WestPoint stock takes major hit

Don Hogsett, June 18, 2001

Just when it looked like things were finally turning up for WestPoint Stevens — it made a $39 million bond payment Friday and is on the cusp of completing a new debt offering that could bring in as much as $150 million in cash — stock in the major mill was shredded last Friday morning after a strongly worded 'sell' report from Wall Street analyst Kay Norwood of Wachovia Securities here.

WestPoint's stock plunged by more than 42 percent in exceptionally heavy volume Friday morning, falling as low as $1.52 a share from Thursday's close of $2.65. At its Friday morning nadir, WestPoint stock was off more than 89 percent from its 52-week high of $14.31 recorded last September. WestPoint stock has now skidded down by more than 95 percent from a high of almost $38 recorded two years ago.

The deep slide was triggered by a highly unusual "sell" rating placed on the major mill's already battered stock by Norwood. Wall Street analysts more commonly use a "hold" rating to telegraph their punches as a kind of "closet sell."

"Our concern is that business might not be at the level earlier anticipated for the June quarter," said Norwood. "Although we have nothing specific to point to, we note that apparel sales are far from strong, and that is typically the traffic builder for retail. If second quarter results are less than anticipated, WestPoint could have difficulty meeting amended covenants."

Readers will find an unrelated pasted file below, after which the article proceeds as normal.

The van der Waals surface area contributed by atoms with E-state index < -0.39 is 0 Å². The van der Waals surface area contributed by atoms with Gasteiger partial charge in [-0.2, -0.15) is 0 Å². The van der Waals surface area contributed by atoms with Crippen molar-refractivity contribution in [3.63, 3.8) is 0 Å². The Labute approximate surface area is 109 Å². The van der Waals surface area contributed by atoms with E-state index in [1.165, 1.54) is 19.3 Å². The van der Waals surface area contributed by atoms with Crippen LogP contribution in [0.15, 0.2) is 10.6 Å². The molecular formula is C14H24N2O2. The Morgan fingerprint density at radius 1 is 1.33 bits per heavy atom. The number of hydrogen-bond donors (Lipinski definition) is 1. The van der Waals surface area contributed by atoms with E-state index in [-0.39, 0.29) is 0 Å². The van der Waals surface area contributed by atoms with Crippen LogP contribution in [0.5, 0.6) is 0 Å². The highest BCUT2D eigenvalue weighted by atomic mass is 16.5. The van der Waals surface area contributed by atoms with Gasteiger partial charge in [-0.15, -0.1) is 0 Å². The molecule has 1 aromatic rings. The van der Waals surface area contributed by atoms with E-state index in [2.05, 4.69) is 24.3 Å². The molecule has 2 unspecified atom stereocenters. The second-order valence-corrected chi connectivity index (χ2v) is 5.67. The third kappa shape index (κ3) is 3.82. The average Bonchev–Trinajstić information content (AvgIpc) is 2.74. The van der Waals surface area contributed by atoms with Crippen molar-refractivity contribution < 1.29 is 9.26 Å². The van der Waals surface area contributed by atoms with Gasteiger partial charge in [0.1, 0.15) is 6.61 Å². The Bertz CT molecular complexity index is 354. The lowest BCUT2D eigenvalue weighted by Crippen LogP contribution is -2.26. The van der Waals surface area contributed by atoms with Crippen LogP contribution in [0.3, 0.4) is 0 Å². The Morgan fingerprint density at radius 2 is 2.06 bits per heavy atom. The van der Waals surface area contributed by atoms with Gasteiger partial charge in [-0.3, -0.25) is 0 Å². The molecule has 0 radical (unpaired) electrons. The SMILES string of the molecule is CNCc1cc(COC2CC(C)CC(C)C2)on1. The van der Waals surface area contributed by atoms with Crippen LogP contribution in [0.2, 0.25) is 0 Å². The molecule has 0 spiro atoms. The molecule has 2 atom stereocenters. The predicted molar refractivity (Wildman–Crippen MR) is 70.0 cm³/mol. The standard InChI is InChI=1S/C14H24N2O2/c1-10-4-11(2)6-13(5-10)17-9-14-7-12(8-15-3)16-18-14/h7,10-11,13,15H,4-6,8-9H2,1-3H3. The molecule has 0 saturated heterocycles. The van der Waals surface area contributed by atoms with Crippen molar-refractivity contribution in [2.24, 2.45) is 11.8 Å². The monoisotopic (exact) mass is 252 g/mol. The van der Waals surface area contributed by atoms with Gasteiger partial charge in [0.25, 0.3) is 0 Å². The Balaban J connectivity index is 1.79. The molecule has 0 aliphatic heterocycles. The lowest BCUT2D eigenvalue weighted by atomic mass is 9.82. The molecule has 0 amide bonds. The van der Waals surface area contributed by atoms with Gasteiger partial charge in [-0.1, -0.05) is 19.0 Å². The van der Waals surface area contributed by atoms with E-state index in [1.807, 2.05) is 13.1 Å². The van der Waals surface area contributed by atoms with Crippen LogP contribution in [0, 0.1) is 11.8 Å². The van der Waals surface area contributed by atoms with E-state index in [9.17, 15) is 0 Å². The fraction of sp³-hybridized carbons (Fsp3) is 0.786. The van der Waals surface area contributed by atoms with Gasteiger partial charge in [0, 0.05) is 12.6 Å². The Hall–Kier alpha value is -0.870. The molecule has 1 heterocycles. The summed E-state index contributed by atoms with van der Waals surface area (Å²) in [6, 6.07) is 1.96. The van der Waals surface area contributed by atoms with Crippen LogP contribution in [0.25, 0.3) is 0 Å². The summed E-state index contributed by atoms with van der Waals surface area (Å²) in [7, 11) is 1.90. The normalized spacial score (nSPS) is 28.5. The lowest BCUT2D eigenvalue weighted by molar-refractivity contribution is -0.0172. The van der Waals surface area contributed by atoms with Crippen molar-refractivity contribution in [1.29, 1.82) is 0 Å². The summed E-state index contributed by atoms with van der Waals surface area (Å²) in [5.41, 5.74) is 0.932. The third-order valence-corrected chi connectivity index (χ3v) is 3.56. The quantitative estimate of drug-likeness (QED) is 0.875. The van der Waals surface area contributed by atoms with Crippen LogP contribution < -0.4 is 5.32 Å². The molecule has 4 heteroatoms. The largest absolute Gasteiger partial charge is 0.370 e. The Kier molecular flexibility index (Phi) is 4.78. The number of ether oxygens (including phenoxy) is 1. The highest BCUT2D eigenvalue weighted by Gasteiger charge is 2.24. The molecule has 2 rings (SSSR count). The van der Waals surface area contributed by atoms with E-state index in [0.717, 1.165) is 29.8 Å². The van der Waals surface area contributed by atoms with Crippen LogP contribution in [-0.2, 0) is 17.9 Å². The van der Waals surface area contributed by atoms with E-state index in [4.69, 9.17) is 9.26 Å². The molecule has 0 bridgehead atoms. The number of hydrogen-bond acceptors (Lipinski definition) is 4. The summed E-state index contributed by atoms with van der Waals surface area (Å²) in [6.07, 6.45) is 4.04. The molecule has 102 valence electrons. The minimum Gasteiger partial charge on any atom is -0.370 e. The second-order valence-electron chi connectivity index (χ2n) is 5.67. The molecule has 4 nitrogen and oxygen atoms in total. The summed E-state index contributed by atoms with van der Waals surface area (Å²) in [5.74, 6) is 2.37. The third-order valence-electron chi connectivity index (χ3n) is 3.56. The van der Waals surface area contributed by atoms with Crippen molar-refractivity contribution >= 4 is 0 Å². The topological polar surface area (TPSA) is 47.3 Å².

WestPoint recorded a harrowing 14 percent drop in sales during the fourth quarter of 2000.

A key concern, said Norwood, is the ultimate cost to WestPoint of the new debt offering priced to yield bond holders about 17 percent in interest payments. "We estimate the interest cost on the new money could be double that of the bank revolver. The fact that WestPoint would consider additional financing at such a high cost suggests to us that liquidity is a primary concern."

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